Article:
Engineers blame pipeline shift on response to bullet hole damage

Posted: Sunday, February 10, 2002

ANCHORAGE (AP) -- The trans-Alaska pipeline shifted more than a foot toward Prudhoe Bay in October at a site south of the Brooks Range after Alyeska Pipeline Service Co. took steps to stop the flow from a bullet hole.

Company officials say they have determined that the pipeline shift discovered in January occurred after the flow of oil in the line was reversed. The high rate of back flow tripped a check valve clapper, a dome-shape plug that swings down like a door on a hinge, and the pressure pushed the pipeline north.

The shift did not damage the pipeline and it remained operational. Anchor assemblies along aboveground portions of the pipeline are designed to absorb movement vertically, laterally and longitudinally.

Alyeska discovered the pipeline shift Jan. 4 during quarterly ground surveillance, spokesman Mike Heatwole said Friday.

''The amount of movement is pretty difficult to see from the air,'' Heatwole said.

The shift tripped seven anchors along a mile-and-a-half section of the line. Repairs to the anchors were completed six days later and crews used hydraulic jacks to put the pipeline back in place.

Company officials at the time said they thought the pipeline had shifted one day before it was discovered. But engineers since then determined that the shift occurred as workers prepared to plug a hole from a bullet fired Oct. 4.

An estimated 285,600 gallons of oil spewed onto the ground 75 miles north of Fairbanks before Alyeska plugged the line three days later.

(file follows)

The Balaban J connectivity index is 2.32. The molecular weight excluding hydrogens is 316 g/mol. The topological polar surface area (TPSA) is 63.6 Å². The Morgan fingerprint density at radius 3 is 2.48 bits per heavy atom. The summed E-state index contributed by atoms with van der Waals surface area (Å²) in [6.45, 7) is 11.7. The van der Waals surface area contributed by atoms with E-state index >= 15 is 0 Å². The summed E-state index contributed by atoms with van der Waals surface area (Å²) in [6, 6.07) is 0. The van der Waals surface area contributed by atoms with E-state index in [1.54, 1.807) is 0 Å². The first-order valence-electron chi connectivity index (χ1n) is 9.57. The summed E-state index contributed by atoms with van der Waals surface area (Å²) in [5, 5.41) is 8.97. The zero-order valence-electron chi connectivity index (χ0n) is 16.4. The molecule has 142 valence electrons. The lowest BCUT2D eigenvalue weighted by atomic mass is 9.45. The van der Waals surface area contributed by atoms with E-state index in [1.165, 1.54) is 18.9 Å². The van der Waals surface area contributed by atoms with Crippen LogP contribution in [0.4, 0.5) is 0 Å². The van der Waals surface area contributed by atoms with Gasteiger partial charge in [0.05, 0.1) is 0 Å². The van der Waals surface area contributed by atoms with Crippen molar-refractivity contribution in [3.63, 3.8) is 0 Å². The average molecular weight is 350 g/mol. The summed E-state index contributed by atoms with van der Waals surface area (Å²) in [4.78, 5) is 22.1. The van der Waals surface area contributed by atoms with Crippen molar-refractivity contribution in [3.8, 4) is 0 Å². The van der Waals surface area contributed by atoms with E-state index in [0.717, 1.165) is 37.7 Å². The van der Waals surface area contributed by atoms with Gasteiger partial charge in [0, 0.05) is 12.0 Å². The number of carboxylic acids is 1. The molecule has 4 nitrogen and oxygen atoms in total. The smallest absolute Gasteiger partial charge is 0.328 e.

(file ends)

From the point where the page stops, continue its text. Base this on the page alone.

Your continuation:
The shift came about as oil flowed north and hit the clapper of Check Valve 50, located south of Pump Station 5 between Mile 275 and 280 of the pipeline.

Check valves operate one-way and prevent reverse flow of oil. Check valves are designed to be held open by flowing oil and to close automatically when oil flow stops or is reversed.

As part of the bullet hole repair, Alyeska relieved pressure on the line. The clapper on Check Valve 50 was cranked to the ''up'' position so that oil could be pumped around a remote gate valve to a relief tank at Pump Station 5.

The day after the shooting, workers opened four relief valves to create a path for the oil to the relief tank. However, during the procedure, when crude oil flowed north from Gobbler's Knob, a landmark higher than the check valve, the flow rate exceeded 1.2 million barrels a day at Check Valve 50.

The rate was so high, it sheared an actuator shear key, part of the assembly that holds the clapper in place. That caused the clapper from Check Valve 50 to drop, and the pressure shifted the pipeline 13 inches.

''That flow rate is what our engineers determined is what caused the clapper to come down,'' Heatwole said.

The check valve functioned properly, he said.

''From our perspective, all the pieces worked as they were supposed to,'' Heatwole said.

The pipeline has moved on its supports before. In April 2000 a vapor pocket in the pipeline collapsed at Atigun Pass in the Brooks Range, causing a wave of pressure that moved the pipeline.

Daniel Carson Lewis, 37, faces state felony charges of criminal mischief, assault and drunken driving as well as misdemeanor charges of oil pollution and weapons misconduct in connection with the pipeline shooting. He is accused of firing at the pipeline multiple times with a .338-caliber rifle.

Cleanup crews continue to work at the site and expect to have all contaminated material picked up in about a month, Heatwole said. They have already removed an estimated 1,300 yards of contaminated trees, vegetative material and soil for storage at Moose Creek south of Fairbanks.

More than 175,000 gallons of spilled oil has been reinjected into the pipeline.

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